There is this camp in a more or less sylvan glade along a more or less untraveled road. There are few of these left, by the way.
Just the other day, tuckered out after a long day, I was by there. Unlike other camps we frequent, none of our bunch has any ownership in this one. Instead, we rent the place for a couple of weeks in October and resort there for rest and relaxation and recreation, the latter including, if we feel like it, hunting.
How soon all this will change the scene, from one of summer solitude to a Hunter's Moon maelstrom of haphazard vehicles, dogs amok, coolers on the porch, faint sounds of gunfire, and the clank of cast-iron cookery from within, only slightly overpowering the sound of shuffling cards. This latter can involve cribbage or poker or even solitaire, depending on who's awake.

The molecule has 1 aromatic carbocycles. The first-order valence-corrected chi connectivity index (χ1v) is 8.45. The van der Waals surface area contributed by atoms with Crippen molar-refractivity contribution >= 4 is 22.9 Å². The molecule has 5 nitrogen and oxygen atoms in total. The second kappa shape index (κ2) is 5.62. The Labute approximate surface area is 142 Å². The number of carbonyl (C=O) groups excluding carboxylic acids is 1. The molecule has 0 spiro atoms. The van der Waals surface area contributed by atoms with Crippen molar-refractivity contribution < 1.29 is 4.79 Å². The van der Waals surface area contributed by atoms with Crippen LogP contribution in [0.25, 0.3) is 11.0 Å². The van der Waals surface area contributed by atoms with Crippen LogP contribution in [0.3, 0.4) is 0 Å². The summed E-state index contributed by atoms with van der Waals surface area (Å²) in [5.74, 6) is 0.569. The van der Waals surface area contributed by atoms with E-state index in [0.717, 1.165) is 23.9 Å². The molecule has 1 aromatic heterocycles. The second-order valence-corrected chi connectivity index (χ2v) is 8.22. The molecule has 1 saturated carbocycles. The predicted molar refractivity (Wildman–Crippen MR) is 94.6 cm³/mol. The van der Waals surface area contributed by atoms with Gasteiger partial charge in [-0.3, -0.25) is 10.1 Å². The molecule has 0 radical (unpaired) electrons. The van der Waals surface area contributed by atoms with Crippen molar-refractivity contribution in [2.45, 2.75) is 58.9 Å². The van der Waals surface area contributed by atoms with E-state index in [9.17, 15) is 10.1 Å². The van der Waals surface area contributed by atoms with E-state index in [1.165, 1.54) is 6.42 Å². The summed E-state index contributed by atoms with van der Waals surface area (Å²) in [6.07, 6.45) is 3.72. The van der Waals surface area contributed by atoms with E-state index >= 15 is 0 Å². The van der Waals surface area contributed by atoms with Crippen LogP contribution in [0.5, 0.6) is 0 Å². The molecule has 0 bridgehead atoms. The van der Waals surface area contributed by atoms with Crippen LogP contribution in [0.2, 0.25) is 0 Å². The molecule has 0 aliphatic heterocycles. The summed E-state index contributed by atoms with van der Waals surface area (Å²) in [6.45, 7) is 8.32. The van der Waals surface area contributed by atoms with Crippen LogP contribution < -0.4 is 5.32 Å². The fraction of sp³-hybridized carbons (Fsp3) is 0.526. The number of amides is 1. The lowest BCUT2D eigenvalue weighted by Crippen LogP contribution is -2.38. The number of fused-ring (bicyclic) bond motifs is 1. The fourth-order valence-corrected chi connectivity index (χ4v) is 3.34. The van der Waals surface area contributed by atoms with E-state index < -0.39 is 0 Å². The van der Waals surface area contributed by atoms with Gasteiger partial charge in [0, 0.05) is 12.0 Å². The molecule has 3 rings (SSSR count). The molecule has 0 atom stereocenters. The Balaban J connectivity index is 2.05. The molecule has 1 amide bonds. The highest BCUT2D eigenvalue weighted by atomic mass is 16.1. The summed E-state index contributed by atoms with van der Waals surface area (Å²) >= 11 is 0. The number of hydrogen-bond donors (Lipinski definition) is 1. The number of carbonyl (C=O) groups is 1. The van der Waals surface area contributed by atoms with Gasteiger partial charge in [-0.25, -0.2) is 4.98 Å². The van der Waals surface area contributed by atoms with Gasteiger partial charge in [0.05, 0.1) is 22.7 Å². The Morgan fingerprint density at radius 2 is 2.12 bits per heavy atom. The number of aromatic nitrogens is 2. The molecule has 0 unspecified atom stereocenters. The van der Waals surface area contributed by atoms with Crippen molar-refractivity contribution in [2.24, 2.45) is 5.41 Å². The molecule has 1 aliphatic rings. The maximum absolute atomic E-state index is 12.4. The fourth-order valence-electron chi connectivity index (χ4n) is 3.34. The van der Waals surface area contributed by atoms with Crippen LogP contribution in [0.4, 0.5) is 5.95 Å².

All of this, to one degree or another, is hunting camp. Not deer camp - a whole other and more focused subject - but hunting camp. The latter leaves a lot of room for loose ends. Hunting for what? Birds (aka "grouse," aka "partridge")? Rabbits (aka "varying hare")? Your boots? A snack? Your bunk at, say, 2 a.m. after a last round of red-eye poker?
There are some serious hunters in camp, and some not so. As in any good fairly unfocused camp, there is plenty of room for both. Want to get up at O-Dark-Hundred and sneak out to try to ventilate something that will turn into tenderloins in a Number Ten fry pan? Go to it. Want to sally forth at mid-day to try to get the jump on the bird you saw yesterday? Ditto. Sleep, read, swap stories, or do the prep for tonight's supper? More dittos.
Hunting Camp: Rest, relaxation and recreation, all lumped into one fine and indescribable thing, a mid-summer's dream.
Write to John Harrigan at Box 39, Colebrook NH 03576 or email him at email@example.com.